Running a multi-stage workflow#

A workflow is a definition of execution of functions. It defines the order of execution of multiple dependent steps in a directed acyclic graph (DAG). A workflow can reference the project’s params, secrets, artifacts, etc. It can also use a function execution output as a function execution input (which, of course, defines the order of execution).

MLRun supports running workflows on a local or kubeflow pipeline engine. The local engine runs the workflow as a local process, which is simpler for debugging and running simple/sequential tasks. The kubeflow ("kfp") engine runs as a task over the cluster and supports more advanced operations (conditions, branches, etc.). You can select the engine at runtime. Kubeflow-specific directives like conditions and branches are not supported by the local engine.

Workflows are saved/registered in the project using the set_workflow().
Workflows are executed using the run() method or using the CLI command mlrun project.

Refer to the Tutorials and Examples for complete examples.

In this section

Composing workflows#

Workflows are written as python functions that make use of function operations (run, build, deploy) and can access project parameters, secrets, and artifacts using get_param(), get_secret() and get_artifact_uri().

For workflows to work in Kubeflow you need to add a decorator (@dsl.pipeline(..)) as shown below.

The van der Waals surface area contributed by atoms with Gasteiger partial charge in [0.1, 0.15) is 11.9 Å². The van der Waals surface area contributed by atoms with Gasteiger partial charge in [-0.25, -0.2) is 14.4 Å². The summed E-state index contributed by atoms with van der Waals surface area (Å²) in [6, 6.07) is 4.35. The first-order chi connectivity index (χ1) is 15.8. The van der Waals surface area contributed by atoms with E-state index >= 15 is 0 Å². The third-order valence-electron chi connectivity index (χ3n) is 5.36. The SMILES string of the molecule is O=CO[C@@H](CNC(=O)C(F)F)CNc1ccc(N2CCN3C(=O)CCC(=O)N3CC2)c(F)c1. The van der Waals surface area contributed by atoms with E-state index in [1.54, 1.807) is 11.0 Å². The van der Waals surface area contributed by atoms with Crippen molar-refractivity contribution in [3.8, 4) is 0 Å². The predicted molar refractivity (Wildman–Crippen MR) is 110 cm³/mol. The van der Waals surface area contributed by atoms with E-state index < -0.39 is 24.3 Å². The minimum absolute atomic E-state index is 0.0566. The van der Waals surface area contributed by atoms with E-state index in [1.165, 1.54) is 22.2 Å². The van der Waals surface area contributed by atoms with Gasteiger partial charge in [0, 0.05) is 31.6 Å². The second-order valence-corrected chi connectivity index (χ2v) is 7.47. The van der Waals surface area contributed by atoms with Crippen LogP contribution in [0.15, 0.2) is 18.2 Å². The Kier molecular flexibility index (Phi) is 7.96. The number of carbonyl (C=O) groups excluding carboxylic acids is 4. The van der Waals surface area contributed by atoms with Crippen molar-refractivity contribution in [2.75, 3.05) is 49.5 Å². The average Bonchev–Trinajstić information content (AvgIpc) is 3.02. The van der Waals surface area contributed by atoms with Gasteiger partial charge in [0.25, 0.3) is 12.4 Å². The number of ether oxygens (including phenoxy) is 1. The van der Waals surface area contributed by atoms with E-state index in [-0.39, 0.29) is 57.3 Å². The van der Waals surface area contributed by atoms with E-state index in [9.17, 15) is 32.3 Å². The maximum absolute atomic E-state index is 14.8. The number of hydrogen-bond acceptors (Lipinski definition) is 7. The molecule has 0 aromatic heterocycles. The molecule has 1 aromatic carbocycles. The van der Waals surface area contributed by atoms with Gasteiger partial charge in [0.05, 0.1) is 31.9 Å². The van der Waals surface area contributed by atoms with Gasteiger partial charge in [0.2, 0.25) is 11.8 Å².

Example workflow:

from kfp import dsl
import mlrun
from mlrun.model import HyperParamOptions

funcs = {}
DATASET = "iris_dataset"

in_kfp = True

@dsl.pipeline(name="Demo training pipeline", description="Shows how to use mlrun.")
def newpipe():

    project = mlrun.get_current_project()

    # build our ingestion function (container image)
    builder = mlrun.build_function("gen-iris")

    # run the ingestion function with the new image and params
    ingest = mlrun.run_function(
        params={"format": "pq"},

    # train with hyper-parameters
    train = mlrun.run_function(
        params={"sample": -1, "label_column": project.get_param("label", "label"), "test_size": 0.10},
            "model_pkg_class": [
        inputs={"dataset": ingest.outputs[DATASET]},
        outputs=["model", "test_set"],

    # test and visualize our model
        params={"label_column": project.get_param("label", "label")},
            "models_path": train.outputs["model"],
            "test_set": train.outputs["test_set"],

    # deploy our model as a serverless function, we can pass a list of models to serve
    serving = mlrun.import_function("hub://v2_model_server", new_name="serving")
    deploy = mlrun.deploy_function(
        models=[{"key": f"{DATASET}:v1", "model_path": train.outputs["model"]}],

    # test out new model server (via REST API calls), use imported function
    tester = mlrun.import_function("hub://v2_model_tester", new_name="live_tester")
        params={"addr": deploy.outputs["endpoint"], "model": f"{DATASET}:v1"},
        inputs={"table": train.outputs["test_set"]},